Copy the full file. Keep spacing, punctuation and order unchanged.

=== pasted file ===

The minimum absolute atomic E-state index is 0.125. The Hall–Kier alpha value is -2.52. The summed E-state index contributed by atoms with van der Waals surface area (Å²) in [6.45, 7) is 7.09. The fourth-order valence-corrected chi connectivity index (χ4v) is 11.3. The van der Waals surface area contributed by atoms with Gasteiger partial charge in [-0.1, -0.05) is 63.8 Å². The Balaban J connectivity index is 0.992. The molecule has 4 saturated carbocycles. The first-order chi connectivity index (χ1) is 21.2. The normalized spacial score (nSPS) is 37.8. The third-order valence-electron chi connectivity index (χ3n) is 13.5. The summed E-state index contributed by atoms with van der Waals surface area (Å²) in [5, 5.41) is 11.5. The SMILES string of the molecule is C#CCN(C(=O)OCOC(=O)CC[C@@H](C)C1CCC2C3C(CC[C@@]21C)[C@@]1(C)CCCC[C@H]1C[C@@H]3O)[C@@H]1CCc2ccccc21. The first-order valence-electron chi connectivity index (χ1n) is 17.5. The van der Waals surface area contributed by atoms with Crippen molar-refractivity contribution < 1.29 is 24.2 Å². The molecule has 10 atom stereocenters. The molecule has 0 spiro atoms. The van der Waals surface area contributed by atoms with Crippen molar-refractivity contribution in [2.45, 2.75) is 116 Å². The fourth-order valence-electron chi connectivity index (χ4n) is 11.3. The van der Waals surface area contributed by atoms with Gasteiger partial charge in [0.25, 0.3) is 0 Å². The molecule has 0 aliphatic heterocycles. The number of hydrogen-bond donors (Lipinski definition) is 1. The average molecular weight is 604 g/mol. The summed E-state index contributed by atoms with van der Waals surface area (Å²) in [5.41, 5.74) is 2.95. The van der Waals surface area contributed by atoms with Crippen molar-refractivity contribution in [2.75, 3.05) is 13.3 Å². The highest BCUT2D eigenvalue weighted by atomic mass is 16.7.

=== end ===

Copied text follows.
The minimum absolute atomic E-state index is 0.125. The Hall–Kier alpha value is -2.52. The summed E-state index contributed by atoms with van der Waals surface area (Å²) in [6.45, 7) is 7.09. The fourth-order valence-corrected chi connectivity index (χ4v) is 11.3. The van der Waals surface area contributed by atoms with Gasteiger partial charge in [-0.1, -0.05) is 63.8 Å². The Balaban J connectivity index is 0.992. The molecule has 4 saturated carbocycles. The first-order chi connectivity index (χ1) is 21.2. The normalized spacial score (nSPS) is 37.8. The third-order valence-electron chi connectivity index (χ3n) is 13.5. The summed E-state index contributed by atoms with van der Waals surface area (Å²) in [5, 5.41) is 11.5. The SMILES string of the molecule is C#CCN(C(=O)OCOC(=O)CC[C@@H](C)C1CCC2C3C(CC[C@@]21C)[C@@]1(C)CCCC[C@H]1C[C@@H]3O)[C@@H]1CCc2ccccc21. The first-order valence-electron chi connectivity index (χ1n) is 17.5. The van der Waals surface area contributed by atoms with Crippen molar-refractivity contribution < 1.29 is 24.2 Å². The molecule has 10 atom stereocenters. The molecule has 0 spiro atoms. The van der Waals surface area contributed by atoms with Crippen molar-refractivity contribution in [2.45, 2.75) is 116 Å². The fourth-order valence-electron chi connectivity index (χ4n) is 11.3. The van der Waals surface area contributed by atoms with Gasteiger partial charge in [0.25, 0.3) is 0 Å². The molecule has 0 aliphatic heterocycles. The number of hydrogen-bond donors (Lipinski definition) is 1. The average molecular weight is 604 g/mol. The summed E-state index contributed by atoms with van der Waals surface area (Å²) in [5.41, 5.74) is 2.95. The van der Waals surface area contributed by atoms with Crippen molar-refractivity contribution in [2.75, 3.05) is 13.3 Å². The highest BCUT2D eigenvalue weighted by atomic mass is 16.7.